An asynchronous CherryPy server based on asyncio

CherryPy is a minimalist web application server written in Python. Hundreds of people have relied on it for more than fourteen years now. Recently, I’ve gained interest in the native asynchronous support Python has gained through the implementation of PEP-3156 and PEP-0492. Basically, Python now supports coroutines natively and in a friendly API interface. In addition, thanks to the built-in asyncio module, you can naturally develop concurrent applications.

CherryPy has always used a multi-threaded engine to support concurrent web applications. This may sound surprising, but this is working very well still in 2016. Yet, I love a puzzle and I was interested in making CherryPy run as a set of coroutines rather than a bunch of threads. So a couple of days ago, I set myself on the task to make it happen.

And so here it is, CherryPy on asyncio!

This a branch on my fork, not an official part of the CherryPy project yet.

Now, you can run code like this:

The only differences are:

  • importing cherrypy.async
  • turning page-handlers into coroutines

That is all.

The idea is that the cherrypy.async patches all the internals of CherryPy for you and turn it into an async-aware server.

Note that the code currently runs only on Python 3.5+ as we use the async/await keywords.

Has it been easy?

Turning a project that was not designed for coroutines is not that complicated thanks to the simple interface provided by async/await. However, anytime an I/O operation is performed, it is necessary to transform a call like:

to

This mundane line is sometimes is part of a function call, in that case, you have to overwrite and copy/paste the whole function to change that one line. Mind you, this can’t be avoided because you must also re-declare the function as a coroutine anyway by prefixing it with async.

As usual, the difficulty lies in the entanglement of your code. The more you made simple to comprehend, the simpler and faster it will be to change with confidence.

What was changed?

Mostly the HTTP server, the machinery of CherryPy: the internal engine/bus, the dispatcher, the request handling.

If we can find a way to re-organise the existing code, actually few lines would eventually be changed.

Note, I made the decision not to make this server WSGI aware because I find that rather counter-intuitive with an async-based server somehow.

Is it production ready?

Not at all. It hasn’t been really tested (this will require to re-write many tests so that they play along with coroutines).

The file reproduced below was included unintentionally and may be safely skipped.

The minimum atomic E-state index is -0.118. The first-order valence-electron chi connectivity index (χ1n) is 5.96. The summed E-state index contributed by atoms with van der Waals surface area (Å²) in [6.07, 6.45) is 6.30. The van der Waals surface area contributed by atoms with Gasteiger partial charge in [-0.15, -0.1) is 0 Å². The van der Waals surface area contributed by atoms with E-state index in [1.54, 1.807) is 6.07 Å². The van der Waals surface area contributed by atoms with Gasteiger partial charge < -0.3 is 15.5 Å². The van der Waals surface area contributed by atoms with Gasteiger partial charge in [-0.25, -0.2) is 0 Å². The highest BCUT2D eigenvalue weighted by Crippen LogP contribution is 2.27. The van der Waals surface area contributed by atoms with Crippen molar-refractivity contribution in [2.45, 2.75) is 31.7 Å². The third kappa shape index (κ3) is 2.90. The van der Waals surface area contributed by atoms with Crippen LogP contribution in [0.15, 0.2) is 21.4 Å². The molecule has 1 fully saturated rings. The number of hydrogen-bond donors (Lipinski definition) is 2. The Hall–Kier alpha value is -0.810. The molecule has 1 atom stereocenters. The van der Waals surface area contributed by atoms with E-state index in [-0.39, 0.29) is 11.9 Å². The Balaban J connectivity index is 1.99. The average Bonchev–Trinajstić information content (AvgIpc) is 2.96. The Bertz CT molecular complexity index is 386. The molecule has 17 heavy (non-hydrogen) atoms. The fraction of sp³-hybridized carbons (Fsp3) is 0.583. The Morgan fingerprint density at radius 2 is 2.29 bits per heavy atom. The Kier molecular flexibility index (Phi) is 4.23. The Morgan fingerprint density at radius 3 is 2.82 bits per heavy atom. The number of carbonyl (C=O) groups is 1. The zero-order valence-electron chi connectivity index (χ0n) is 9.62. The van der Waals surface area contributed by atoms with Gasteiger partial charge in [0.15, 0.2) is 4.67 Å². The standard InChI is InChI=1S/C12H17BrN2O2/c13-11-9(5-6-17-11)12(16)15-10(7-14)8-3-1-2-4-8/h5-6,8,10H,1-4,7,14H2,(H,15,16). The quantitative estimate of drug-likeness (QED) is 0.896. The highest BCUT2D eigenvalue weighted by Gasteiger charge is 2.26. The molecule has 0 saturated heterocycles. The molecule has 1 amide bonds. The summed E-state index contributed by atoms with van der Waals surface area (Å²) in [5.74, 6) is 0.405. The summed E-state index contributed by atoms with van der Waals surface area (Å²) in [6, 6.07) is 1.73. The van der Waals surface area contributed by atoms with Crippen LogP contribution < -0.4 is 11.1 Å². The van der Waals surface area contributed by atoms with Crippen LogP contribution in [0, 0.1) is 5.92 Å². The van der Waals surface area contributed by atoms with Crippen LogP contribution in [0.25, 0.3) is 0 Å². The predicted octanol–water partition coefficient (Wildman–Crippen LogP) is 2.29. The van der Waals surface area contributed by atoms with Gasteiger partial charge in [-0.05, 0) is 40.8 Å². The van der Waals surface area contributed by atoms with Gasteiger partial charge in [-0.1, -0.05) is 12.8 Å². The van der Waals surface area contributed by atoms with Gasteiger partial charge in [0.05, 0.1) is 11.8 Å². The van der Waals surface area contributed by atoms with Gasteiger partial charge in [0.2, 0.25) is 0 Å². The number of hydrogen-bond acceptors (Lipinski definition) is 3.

It is also, for some unknown reason yet, much slower than the multithreaded version. Profiling will need to be performed.

Still, if you are feeling like testing it:

I don’t know if this code will go further than this but, maybe this will interest the community enough so that it moves forward. This would make CherryPy more suitable for HTTP2 and websockets.


   7 Comments


  1. Ralph Heinkel
      March 21, 2016

    Hi Sylvain,

    very nice work. But also interesting to see that you found such a big performance gap btw the threaded vs the asyncio approach. In case you keep investigating about that it would be nice to learn from you what it was.

    Apart from that I still think cherrypy is a great project, we are still using it for a large lab information management system in a biotech company for many years and I’m still really happy about it!
    Ralph

    • Sylvain Hellegouarch
        March 21, 2016

      Hi Ralph,

      Thanks for the feedback.

      I’m indeed surprised about the drop in performances. I can only assume the code would need a little tuning. If I get the chance, I will profile the code.

      Thanks,

      • Benj
          April 15, 2016

        Hi could it be because any cpu bound operation blocks the entire system? In nodejs this is what happens because it’s totally async but single threaded.

  2. Ching
      March 21, 2016

    Hi Sylvain,

    I learned CherryPy from your book. Now it is amazing that I can study more latest skills (such as asyncio) at your defuze.org.

    What’s more, I highly recommend developers to study https://github.com/Lawouach/Twiseless. Although it looks 5 years old, the modular design of Twiseless is enterprise level, like classic songs of Édith Piaf: timeless and priceless.
    Now I know how to reuse plugins and tools.

    Thank you for your contributions.

    Ching

  3. Bob
      March 30, 2016

    Cool idea! Its a testament to cherrypy’s design that asyncio can be dropped in like this.

  4. Benj
      April 15, 2016

    Hi i think the proper way to do this is keep the theads but release them while waiting for async operation to complete. It’s not a good idea to remove threads. You will loose a lot doing So: any cpu bound task will block the entire system.
    See how they do it in asp.net. Very interesting Read:

    https://msdn.microsoft.com/en-us/magazine/dn802603.aspx

    If cherrypy could do it like this it will be way ahead other frameworks and servers.

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